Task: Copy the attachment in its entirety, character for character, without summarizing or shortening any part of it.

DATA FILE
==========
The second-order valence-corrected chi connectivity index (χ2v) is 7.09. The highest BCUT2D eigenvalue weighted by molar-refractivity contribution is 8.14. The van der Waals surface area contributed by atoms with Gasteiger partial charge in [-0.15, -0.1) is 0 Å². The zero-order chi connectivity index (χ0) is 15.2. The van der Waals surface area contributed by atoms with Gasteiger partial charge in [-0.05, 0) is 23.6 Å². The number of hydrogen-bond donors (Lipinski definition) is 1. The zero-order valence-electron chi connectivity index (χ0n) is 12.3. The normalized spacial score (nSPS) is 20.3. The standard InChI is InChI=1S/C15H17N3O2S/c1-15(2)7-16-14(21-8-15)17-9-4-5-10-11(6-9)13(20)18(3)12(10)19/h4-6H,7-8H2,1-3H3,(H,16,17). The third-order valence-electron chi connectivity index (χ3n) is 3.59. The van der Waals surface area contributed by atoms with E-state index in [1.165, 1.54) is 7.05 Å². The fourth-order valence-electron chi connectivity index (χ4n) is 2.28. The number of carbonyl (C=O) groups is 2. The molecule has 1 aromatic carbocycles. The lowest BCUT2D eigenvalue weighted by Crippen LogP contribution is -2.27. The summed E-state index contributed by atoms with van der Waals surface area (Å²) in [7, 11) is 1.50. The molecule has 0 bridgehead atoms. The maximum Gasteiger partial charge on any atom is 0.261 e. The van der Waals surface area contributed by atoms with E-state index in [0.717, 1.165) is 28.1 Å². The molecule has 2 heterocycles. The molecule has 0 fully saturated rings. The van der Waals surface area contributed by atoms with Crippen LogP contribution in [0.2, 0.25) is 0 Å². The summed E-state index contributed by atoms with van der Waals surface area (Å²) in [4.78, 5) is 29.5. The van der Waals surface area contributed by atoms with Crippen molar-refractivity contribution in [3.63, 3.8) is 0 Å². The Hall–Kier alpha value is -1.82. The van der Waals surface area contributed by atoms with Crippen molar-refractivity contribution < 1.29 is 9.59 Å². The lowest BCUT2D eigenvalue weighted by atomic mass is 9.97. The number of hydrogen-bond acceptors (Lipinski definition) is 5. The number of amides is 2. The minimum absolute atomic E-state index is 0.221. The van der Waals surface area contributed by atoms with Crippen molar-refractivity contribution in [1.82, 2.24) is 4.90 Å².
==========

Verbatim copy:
The second-order valence-corrected chi connectivity index (χ2v) is 7.09. The highest BCUT2D eigenvalue weighted by molar-refractivity contribution is 8.14. The van der Waals surface area contributed by atoms with Gasteiger partial charge in [-0.15, -0.1) is 0 Å². The zero-order chi connectivity index (χ0) is 15.2. The van der Waals surface area contributed by atoms with Gasteiger partial charge in [-0.05, 0) is 23.6 Å². The number of hydrogen-bond donors (Lipinski definition) is 1. The zero-order valence-electron chi connectivity index (χ0n) is 12.3. The normalized spacial score (nSPS) is 20.3. The standard InChI is InChI=1S/C15H17N3O2S/c1-15(2)7-16-14(21-8-15)17-9-4-5-10-11(6-9)13(20)18(3)12(10)19/h4-6H,7-8H2,1-3H3,(H,16,17). The third-order valence-electron chi connectivity index (χ3n) is 3.59. The van der Waals surface area contributed by atoms with E-state index in [1.165, 1.54) is 7.05 Å². The fourth-order valence-electron chi connectivity index (χ4n) is 2.28. The number of carbonyl (C=O) groups is 2. The molecule has 1 aromatic carbocycles. The lowest BCUT2D eigenvalue weighted by Crippen LogP contribution is -2.27. The summed E-state index contributed by atoms with van der Waals surface area (Å²) in [7, 11) is 1.50. The molecule has 0 bridgehead atoms. The maximum Gasteiger partial charge on any atom is 0.261 e. The van der Waals surface area contributed by atoms with E-state index in [0.717, 1.165) is 28.1 Å². The molecule has 2 heterocycles. The molecule has 0 fully saturated rings. The van der Waals surface area contributed by atoms with Crippen LogP contribution in [0.2, 0.25) is 0 Å². The summed E-state index contributed by atoms with van der Waals surface area (Å²) in [4.78, 5) is 29.5. The van der Waals surface area contributed by atoms with Crippen molar-refractivity contribution in [3.63, 3.8) is 0 Å². The Hall–Kier alpha value is -1.82. The van der Waals surface area contributed by atoms with Crippen molar-refractivity contribution < 1.29 is 9.59 Å². The lowest BCUT2D eigenvalue weighted by atomic mass is 9.97. The number of hydrogen-bond acceptors (Lipinski definition) is 5. The number of amides is 2. The minimum absolute atomic E-state index is 0.221. The van der Waals surface area contributed by atoms with Crippen molar-refractivity contribution in [1.82, 2.24) is 4.90 Å².